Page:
A pottery studio in St Civran, France


Welcome to this blog about the quiet rural life in the Berry Province of France where I have tried to open a pottery studio to hobby potters.
Your comments will be appreciated.

19 December 2006

24. LIMPING

After the roof was insulated in the autumn of 2002 the gaz heater was still not heating the place properly. I borrowed an old wood stove from a friend on a farm. It was installed by Hadrien again slash hammering the wall to get the smoke pipes out. As some fire wood was needed I ordered a big heap from a forester I knew in another village. By the way wood is still measured in 'cordes' i.e. roughly the equivalent of 3 cubic meters.

It came one day cut in logs half a meter in length and split ready to fit into the wood stove. It was mainly oak. Good stuff really.

In my rush to open the gate and make ready to clear the front yard to have the wood delivered and stacked I put my right foot in a hole on the uneven ground and twisted my ankle badly. It hurt like mad.

For days on end I had to spend time with my leg resting on a stool level or higher than where I was sitting. First I used crutches to walk around and then I just limped around. It took 6 long months to heal and 2 years for the 'shadow pain' to subside altogether.

16 December 2006

23. A client's order

One day the phone rang and a lady from Paris sayd she needed hundreds of plates, beakers, mugs, platters, ashtrays and other things urgently... before Christmas, say. I blocked the phone receiver and asked Hadrien at the potter's wheel if he felt he could make a few hundred plates before Christmas.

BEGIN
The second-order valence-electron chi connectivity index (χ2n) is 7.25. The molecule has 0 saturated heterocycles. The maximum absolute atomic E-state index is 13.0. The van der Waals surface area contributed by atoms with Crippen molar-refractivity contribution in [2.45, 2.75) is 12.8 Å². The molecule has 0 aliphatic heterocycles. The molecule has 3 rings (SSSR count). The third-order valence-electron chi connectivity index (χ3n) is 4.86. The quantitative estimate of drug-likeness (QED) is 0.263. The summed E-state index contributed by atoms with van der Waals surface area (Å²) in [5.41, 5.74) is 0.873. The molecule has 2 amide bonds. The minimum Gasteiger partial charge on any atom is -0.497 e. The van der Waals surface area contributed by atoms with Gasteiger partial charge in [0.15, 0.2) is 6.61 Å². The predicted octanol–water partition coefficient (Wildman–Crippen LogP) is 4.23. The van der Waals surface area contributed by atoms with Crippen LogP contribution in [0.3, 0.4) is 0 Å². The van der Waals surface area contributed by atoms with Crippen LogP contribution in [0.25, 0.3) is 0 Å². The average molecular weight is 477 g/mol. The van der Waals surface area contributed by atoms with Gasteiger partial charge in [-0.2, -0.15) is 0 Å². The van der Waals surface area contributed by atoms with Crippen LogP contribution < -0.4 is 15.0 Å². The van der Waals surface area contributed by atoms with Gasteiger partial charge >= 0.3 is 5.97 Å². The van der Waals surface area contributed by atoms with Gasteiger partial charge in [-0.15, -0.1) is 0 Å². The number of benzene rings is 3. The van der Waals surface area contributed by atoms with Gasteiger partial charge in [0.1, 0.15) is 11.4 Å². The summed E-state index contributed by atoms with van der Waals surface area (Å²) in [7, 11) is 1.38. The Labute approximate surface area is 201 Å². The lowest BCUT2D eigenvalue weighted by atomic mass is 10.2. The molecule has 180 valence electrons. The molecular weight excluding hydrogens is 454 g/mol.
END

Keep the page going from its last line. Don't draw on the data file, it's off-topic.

He didn't choke as I would have. Just said: 'sure!'.

As the order was for white earthenware bisques some new clay had to be purchased and stored beside the red one I already had. Everything was cleaned and any red stuff removed from the shelves and instruments. The studio became a hive. The young lady came to visit to see how her order was getting on.

It looked like it wouldn't be ready in time. The winter weather was setting in and the clay just wouldn't dry. I took a lot of raw potteries inside my living room hoping to dry them faster in front of the wood fire. To no avail. The atmosphere was damp and cold everywhere.

Eventually the order was ready for delivery in January 2003. Packed nicely in the boot and on the backseat of my old Ford I drove with Hadrien to Paris. The young lady seemed happy. She was going to decorate all this and fire them in a kiln she still hadn't purchased...

The challenge had been fun but it didn't pay for the time and effort. The studio was simply not geared for production.

12 December 2006

22. INSULATION

The barn where I set up my pottery studio was covered in clay tiles. Ideal for ventilation of hay or grain underneath and cooling in summer. But not for potters shivering under as the cold weather was setting in. I soon realized that the roof needed insulation.

A quote from a builder was astronomical. It needed high scaffolding and quite some time to be done, he claimed. I simply couldn't afford it. The threat of closing down was on again. Then Hadrien said he could do it no trouble... He turned up with a long ladder. I borrowed a gun stappler from a cousin of mine. He went to the local Do-It-Yourself shop, got some insulation material, put the bill on a business account he opened in my name, came back with it and went up the ladder.